Obama to China: Free Liu Xiaobo

President Obama has gone beyond any simple congratulatory message for 2010 Nobel Peace Prize winner Liu Xiaobo, he's called for the Chinese to free him:

I welcome the Nobel Committee's decision to award the Nobel Peace Prize to Mr. Liu Xiaobo... By granting the prize to Mr. Liu, the Nobel Committee has chosen someone who has been an eloquent and courageous spokesman for the advance of universal values through peaceful and non-violent means, including his support for democracy, human rights, and the rule of law...

Over the last 30 years, China has made dramatic progress in economic reform and improving the lives of its people, lifting hundreds of millions out of poverty. But this award reminds us that political reform has not kept pace, and that the basic human rights of every man, woman and child must be respected. We call on the Chinese government to release Mr. Liu as soon as possible.

Surely, this won't go down well with the Chinese, who were already quite unhappy about the first Chinese winner being imprisoned for his pro-democracy work a criminal while also facing other U.S. pressures.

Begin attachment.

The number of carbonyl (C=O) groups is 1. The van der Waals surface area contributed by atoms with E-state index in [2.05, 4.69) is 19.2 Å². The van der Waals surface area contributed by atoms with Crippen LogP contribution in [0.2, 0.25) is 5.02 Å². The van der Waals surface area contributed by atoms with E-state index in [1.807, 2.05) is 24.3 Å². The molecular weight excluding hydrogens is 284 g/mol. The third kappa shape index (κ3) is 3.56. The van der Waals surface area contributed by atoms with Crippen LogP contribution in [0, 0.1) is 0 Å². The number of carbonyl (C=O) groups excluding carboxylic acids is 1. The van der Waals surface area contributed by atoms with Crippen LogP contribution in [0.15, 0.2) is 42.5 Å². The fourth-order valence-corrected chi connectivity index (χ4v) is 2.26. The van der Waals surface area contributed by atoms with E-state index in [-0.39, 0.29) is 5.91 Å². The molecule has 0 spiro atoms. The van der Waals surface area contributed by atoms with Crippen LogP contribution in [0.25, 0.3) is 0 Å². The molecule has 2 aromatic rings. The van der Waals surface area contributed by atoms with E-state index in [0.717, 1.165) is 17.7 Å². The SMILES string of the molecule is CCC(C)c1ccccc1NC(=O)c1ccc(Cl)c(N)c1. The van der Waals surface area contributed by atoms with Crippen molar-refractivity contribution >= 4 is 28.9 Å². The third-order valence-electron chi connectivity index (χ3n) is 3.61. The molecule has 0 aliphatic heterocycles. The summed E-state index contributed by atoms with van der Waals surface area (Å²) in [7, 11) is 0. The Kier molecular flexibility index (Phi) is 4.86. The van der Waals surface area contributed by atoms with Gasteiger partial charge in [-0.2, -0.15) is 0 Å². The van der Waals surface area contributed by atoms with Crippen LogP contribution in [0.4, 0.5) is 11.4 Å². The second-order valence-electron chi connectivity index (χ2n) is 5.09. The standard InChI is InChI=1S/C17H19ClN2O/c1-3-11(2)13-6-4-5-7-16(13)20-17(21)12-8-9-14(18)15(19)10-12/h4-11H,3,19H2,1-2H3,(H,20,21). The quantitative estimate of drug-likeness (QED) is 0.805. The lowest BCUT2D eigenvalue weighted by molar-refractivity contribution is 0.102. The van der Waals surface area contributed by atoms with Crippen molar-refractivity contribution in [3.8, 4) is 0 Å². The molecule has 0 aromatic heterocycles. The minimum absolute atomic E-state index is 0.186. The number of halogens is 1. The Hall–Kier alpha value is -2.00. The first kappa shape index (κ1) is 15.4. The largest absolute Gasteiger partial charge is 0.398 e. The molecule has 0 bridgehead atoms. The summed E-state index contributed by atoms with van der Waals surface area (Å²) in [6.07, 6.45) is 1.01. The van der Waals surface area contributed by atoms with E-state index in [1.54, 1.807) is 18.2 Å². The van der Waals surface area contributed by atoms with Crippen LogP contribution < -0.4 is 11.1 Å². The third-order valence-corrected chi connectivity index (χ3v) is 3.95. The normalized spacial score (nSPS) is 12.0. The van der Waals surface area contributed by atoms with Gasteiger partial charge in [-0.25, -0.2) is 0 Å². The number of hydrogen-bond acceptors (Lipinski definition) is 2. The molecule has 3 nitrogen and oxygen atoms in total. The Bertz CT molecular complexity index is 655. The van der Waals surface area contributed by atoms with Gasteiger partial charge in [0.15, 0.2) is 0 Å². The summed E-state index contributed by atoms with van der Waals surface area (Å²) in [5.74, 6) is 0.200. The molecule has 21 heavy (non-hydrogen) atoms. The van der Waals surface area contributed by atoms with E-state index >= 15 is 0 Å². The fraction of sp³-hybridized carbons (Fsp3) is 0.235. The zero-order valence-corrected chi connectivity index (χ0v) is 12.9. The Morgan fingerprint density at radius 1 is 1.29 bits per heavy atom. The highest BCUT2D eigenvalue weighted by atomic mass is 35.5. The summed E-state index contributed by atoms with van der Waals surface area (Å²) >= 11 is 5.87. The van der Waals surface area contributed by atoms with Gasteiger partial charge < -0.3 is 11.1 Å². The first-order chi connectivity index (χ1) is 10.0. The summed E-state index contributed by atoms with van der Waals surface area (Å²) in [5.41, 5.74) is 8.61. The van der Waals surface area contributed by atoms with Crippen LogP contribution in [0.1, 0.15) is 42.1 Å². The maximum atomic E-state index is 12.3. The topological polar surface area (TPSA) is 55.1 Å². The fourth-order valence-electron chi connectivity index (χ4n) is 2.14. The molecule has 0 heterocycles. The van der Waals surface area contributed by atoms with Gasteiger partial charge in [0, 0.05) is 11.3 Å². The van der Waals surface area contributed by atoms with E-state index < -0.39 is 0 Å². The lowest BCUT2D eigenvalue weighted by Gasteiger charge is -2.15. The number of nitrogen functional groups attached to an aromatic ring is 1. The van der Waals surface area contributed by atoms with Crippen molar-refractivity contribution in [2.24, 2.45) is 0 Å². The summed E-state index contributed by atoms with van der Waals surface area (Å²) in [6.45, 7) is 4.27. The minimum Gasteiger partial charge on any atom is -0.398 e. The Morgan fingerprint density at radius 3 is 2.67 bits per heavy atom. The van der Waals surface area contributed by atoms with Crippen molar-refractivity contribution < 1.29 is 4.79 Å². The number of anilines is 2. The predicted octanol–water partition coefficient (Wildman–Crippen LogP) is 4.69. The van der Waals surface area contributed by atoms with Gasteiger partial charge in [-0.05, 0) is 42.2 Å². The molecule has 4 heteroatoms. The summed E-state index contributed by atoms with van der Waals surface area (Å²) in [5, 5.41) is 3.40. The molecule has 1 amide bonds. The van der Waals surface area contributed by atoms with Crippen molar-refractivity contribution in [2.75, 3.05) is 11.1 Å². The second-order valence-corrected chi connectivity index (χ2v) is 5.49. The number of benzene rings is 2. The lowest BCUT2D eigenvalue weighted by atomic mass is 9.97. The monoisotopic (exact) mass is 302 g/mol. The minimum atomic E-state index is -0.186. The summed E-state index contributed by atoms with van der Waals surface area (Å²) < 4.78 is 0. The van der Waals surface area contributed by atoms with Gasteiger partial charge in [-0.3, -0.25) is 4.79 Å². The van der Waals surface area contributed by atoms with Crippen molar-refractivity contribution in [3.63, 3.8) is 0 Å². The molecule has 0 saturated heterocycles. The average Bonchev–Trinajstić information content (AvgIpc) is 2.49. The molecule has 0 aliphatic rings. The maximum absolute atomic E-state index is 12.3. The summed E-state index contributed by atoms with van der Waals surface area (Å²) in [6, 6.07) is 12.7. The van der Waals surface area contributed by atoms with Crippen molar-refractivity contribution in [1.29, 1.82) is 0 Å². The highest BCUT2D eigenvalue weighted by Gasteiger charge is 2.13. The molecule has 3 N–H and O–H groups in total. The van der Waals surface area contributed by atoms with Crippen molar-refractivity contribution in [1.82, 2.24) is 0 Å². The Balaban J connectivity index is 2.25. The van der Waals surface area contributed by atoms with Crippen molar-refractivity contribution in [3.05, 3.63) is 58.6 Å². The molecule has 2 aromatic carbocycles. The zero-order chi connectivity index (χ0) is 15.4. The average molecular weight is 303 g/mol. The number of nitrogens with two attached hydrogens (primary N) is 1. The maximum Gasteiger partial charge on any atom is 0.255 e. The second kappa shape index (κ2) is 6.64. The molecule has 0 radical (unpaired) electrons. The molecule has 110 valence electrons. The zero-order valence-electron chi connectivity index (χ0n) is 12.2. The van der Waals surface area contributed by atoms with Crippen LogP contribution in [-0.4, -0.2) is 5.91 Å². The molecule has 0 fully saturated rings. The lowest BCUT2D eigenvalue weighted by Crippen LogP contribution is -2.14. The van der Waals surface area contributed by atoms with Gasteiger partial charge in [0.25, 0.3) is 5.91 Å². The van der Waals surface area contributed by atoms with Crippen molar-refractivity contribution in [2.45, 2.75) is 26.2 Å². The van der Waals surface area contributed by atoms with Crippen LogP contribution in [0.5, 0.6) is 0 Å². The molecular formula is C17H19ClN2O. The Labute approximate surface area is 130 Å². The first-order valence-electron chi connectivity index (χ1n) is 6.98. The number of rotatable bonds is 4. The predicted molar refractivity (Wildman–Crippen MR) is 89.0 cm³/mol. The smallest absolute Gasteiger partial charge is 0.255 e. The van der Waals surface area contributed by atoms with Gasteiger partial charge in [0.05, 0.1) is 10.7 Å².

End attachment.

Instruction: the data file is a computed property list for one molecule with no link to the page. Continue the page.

Anna Chapman resurfaces at space launch

Everybody's (or at least the New York Post's) favorite glamorous Russian spy has resurfaced, putting in an appearance at the launch of a Russian soyuz rocket, bound for the International Space Station:

Dressed in a scarlet peacoat, she was spotted in front of the astronauts' hotel in Baikonur before the lift-off as they boarded a bus to go to the launch. She was swiftly led away by a guard after being recognised by journalists....

Since her arrival back in Moscow she has posed in cocktail dresses for a weekly magazine and appeared at a party at a nightclub, but has not given any interviews about her experience.

Russian media reports said she has been working as an advisor for a bank that is involved in the Russian space programme but officials at Russia's space agency Roskosmos were quick to deny it was involved in her visit.

"Roskosmos has nothing to do with Anna Chapman's visit. As far as we know, she came here as a private individual on the invitation of an executive of a commercial bank," a Roskosmos official said.

Looking forward to where Chapman's fame will take her. Of course, this could only happen in Russia. No U.S. spy whose cover was blown would ever run around like some kind of reality-show star trading on their newfound celebrity. Oh wait.